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FEATHER TALK
AMERICAN ROBIN

Iím always saddened when I see a pile of feathers representing a dead bird. However, I understand how the food web operates in nature and know the prey as well as the predator need to eat regularly. These particular robin feathers, found at he Ogden Nature Center, are oriented in a strip from northwest to southeast and there is a breeze blowing in
the same direction. The accipiters, Sharp-shinned Hawk, Cooper's Hawk, and Northern Goshawk, feed by sitting on an overhead limb and plucking the feathers from their prey, then eating the plucked bird. I look up and find the spot on a limb that was recently used as a table.

The breeze is cold, as it is in the middle of our winter season. On recent trips to the nature center, Iíve observed flocks of robins and, occasionally, one Cooperís Hawk. I suspect the Cooperís Hawk is now fueled up for a few more winter days. In my ornithology class I was told that robins are a migratory species. In decades past, we considered the American Robin a harbinger of spring, so why are flocks of robins spending the winter this far north? The answer comes from the fact that humans have altered the native habitats and provided robins with abundant winter food. Robins may eat earthworms during the summer months, but in the winter they are fruit eaters. Robins like Russian olives, crabapples, mountain ash, and many other berries. These plants we refer to as ornamentals, or even invasive weeds, allow robin populations the luxury of avoiding the long trip south each winter.

Letís talk about one of these non-native weed species, the Russian olive. Many conservation organizations are now busy trying to control or eliminate this species in favor of native tree and shrubs. For those who have birded with me, you know I like native species and often am critical of introductions. Youíve heard me talk in negative terms about phragmites (reed grass), or cheatgrass (also called June grass), or European Starlings, or many other invasive introductions. However, you donít hear me saying much against the Russian olive. Yes, it is an aggressive non-native, but in many cases, itís the best we have in human altered ecosystems. Iíve observed more species than I could list here, eating these high-energy berries, including Common Raven, Chukar, Ring-necked Pheasant, Sharp-tailed Grouse, American Robin, Evening Grosbeak, White-crowned Sparrow, California Quail, Black-billed Magpie, red fox, and coyote.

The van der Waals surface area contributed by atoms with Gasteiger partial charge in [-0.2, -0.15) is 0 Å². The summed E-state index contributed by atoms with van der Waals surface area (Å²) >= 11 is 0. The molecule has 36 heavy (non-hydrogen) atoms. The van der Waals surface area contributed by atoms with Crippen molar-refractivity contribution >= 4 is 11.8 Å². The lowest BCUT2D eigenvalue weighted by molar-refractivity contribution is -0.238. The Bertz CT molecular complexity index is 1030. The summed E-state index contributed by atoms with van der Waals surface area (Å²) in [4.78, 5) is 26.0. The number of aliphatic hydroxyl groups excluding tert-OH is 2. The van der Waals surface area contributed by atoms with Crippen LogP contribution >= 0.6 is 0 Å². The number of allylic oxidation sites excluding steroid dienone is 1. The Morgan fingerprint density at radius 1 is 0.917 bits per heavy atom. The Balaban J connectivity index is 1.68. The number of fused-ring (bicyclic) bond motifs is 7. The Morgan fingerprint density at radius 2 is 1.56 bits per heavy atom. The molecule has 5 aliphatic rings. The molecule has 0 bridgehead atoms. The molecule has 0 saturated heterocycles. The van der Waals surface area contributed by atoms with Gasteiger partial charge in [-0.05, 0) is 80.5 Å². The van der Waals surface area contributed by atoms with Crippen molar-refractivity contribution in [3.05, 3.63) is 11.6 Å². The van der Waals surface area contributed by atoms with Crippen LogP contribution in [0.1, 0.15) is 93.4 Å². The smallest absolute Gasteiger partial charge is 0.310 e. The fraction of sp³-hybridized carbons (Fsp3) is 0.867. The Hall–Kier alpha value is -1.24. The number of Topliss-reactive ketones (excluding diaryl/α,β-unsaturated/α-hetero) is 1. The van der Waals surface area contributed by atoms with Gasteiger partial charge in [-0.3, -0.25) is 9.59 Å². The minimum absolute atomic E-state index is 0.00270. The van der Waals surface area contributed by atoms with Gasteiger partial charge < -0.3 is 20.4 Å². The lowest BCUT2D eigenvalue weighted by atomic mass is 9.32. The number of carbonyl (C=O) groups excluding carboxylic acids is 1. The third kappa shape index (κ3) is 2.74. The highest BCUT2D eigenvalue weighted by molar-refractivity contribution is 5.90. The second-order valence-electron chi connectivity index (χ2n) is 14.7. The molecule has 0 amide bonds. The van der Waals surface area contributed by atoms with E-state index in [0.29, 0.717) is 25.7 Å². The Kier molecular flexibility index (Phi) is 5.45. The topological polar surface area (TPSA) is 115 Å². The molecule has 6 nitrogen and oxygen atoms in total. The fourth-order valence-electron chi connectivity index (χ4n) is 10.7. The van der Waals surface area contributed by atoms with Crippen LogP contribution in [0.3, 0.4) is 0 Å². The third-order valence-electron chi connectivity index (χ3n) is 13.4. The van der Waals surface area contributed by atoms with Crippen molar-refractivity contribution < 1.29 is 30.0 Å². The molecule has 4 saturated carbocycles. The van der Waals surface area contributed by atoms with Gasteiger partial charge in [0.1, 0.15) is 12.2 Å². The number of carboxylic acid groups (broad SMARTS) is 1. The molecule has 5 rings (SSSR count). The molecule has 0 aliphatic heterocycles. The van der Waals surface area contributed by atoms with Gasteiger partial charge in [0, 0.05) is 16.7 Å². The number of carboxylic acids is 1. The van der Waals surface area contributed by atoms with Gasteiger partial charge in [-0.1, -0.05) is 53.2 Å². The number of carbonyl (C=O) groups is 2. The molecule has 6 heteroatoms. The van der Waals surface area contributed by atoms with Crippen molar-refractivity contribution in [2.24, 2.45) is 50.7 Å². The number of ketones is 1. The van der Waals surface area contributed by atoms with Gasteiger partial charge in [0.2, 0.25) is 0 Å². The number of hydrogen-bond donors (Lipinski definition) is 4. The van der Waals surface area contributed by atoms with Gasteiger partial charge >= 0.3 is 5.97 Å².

When I was studying the nutritional-energetics of Sharp-tailed Grouse, I found the Russian olive to be a very good winter food for these birds. Iíve even eaten a few berries myself. In addition to the berries, Russian olive trees hold their leaves late into the fall and provide cover and insects for late migrating warblers and other species. I know of a Russian olive grove out in the west desert that is home to three species of owls as well as many songbirds. Remember the year thousands of Painted Lady butterflies migrated through Utah? I visited a west desert oasis of Russian olive trees and observed hundreds of thousands, maybe millions, of Painted Lady butterflies feeding on the sweet nectar of the profusely blooming Russian olives. Wow!

Volumes have been written on the impacts of introduced species and the value of native species. I accept all of this information. However, realistically, many of the well-established non-native plants and animals are here to stay. We cannot eliminate them so letís learn to live with them and spend our time, energy, and money on higher goals of conservation. Russian olives provide much cover and food for many species of wildlife and seem to thrive in human impacted areas. So smile and enjoy looking for birds in this unique habitat type.

Well, I got sidetracked but you may still want an indication of how attached I am to American Robins. Iíve even referred to myself as a ROBIN (Retired Old Birder Invading Nature). Iíve also been know to intently study a bird in heavy cover trying to get clues for identification, then state, just a "dor" bird. In this case, "dor" is short for darned old robin. It isnít that I donít like robins, itís just that they are so common and Iím always looking for a rarer species.


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